Requests to external domains for JS/CSS/images fails if the page has an appcache specified

RESOLVED DUPLICATE of bug 544462

Status

()

Core
Networking: Cache
--
major
RESOLVED DUPLICATE of bug 544462
8 years ago
8 years ago

People

(Reporter: Rakesh Pai, Unassigned)

Tracking

Firefox Tracking Flags

(Not tracked)

Details

(Reporter)

Description

8 years ago
User-Agent:       Mozilla/5.0 (Macintosh; U; Intel Mac OS X 10_6_4; en-US) AppleWebKit/533.4 (KHTML, like Gecko) Chrome/5.0.375.127 Safari/533.4
Build Identifier: Mozilla/5.0 (Macintosh; U; Intel Mac OS X 10.6; en-US; rv:1.9.2.8) Gecko/20100722 Firefox/3.6.8

If a page has an appcache manifest specified, when the page loads from the cache, all requests to external domains are blocked. No requests are made to either CSS, JS, or image files.

Reproducible: Always

Steps to Reproduce:
1. Create a page with a valid appcache specified in the manifest attribute of the html tag.
2. Include a link to any image from an external domain. Say http://mozcom-cdn.mozilla.net/img/tignish/home/feature-logo.png.
3. Create a valid manifest file, served with the valid mime type. It doesn't matter what it contains as long as it exists and is valid. (By default, the HTML file itself is put into cache, which is correct.)
4. Hit this HTML page in Firefox.
Actual Results:  
No request to the image will be sent. This can be verified by Firebug, etc. The image doesn't load.

Expected Results:  
The image should load if the browser is online.

This is not just for images but for any type of requests. For example, it's impossible to have Google Analytics on a page that uses an appcache, since the JS loads from Google's servers and data is sent to Google via image requests. No types of client-side mashups are possible either using say Google Maps or the Facebook JavaScript SDK. IMHO, this is a serious barrier to adoption of appcache.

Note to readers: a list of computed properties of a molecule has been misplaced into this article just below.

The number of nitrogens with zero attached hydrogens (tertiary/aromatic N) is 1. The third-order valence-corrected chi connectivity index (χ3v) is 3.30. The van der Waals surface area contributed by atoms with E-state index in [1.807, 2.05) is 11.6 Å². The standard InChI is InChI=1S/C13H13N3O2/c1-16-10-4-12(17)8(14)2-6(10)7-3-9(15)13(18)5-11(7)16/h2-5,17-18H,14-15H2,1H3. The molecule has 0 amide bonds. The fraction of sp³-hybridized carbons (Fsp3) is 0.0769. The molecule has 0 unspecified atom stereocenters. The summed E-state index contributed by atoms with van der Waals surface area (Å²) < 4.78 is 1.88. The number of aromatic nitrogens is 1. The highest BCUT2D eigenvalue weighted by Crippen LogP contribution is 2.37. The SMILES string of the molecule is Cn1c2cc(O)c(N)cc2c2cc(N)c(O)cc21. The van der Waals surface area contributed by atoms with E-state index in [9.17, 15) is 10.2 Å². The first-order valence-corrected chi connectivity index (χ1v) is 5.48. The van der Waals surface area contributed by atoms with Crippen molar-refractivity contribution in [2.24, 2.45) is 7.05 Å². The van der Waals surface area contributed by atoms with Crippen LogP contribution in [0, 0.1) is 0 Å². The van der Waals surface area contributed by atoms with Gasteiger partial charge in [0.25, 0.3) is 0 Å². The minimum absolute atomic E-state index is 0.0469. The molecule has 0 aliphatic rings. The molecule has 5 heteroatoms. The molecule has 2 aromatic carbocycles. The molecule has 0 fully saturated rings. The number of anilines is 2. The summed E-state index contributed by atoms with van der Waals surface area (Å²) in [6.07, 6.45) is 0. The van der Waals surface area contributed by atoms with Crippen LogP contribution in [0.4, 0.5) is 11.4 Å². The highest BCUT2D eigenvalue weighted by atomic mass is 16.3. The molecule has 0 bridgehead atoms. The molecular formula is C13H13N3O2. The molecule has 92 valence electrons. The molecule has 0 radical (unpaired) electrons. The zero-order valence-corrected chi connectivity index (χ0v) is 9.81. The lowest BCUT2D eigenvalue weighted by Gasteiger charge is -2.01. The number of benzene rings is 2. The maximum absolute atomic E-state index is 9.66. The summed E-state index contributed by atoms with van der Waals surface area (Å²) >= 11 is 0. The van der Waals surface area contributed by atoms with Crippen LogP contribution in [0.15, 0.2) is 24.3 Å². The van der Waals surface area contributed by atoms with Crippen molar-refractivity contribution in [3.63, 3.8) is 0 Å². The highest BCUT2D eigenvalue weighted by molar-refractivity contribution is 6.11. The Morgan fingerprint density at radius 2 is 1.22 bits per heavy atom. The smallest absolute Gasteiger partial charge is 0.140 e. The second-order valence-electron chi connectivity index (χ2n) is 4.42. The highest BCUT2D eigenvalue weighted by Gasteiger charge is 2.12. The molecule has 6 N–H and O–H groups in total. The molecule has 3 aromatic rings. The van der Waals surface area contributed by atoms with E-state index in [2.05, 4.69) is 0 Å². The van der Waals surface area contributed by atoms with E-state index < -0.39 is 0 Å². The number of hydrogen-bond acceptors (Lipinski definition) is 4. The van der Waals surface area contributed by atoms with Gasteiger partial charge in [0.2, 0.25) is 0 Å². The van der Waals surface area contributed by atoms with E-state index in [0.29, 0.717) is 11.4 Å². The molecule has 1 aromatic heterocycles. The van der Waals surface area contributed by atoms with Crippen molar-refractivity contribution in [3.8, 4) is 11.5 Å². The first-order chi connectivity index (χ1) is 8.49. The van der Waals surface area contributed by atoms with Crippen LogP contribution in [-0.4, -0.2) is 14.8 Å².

Google Chrome has a similar issue. In Chrome's case, this can be worked around by adding the following rule to the manifest:

NETWORK:
*

I'm not sure if this rule is semantically/technically the right thing to do, but it does help work around the problem and is sufficient for practical applications. Firefox currently doesn't have any such workaround that I know of.
Honza, any idea what's up here?
Rakesh, if you specify a cache manifest, and load the page from the offline cache which content is defined by the manifest, you cannot do any other requests to the same domain nor a different domain.  This is by the spec.

This is limiting, I also met this problem in my web app.  So, the spec has been enhanced of asterisk (*) used in NETWORK section to allow any requests outside the offline cache scope.

Firefox currently doesn't support this functionality, the work is pending in bug 544462.
Status: UNCONFIRMED → RESOLVED
Last Resolved: 8 years ago
Resolution: --- → DUPLICATE
Duplicate of bug: 544462
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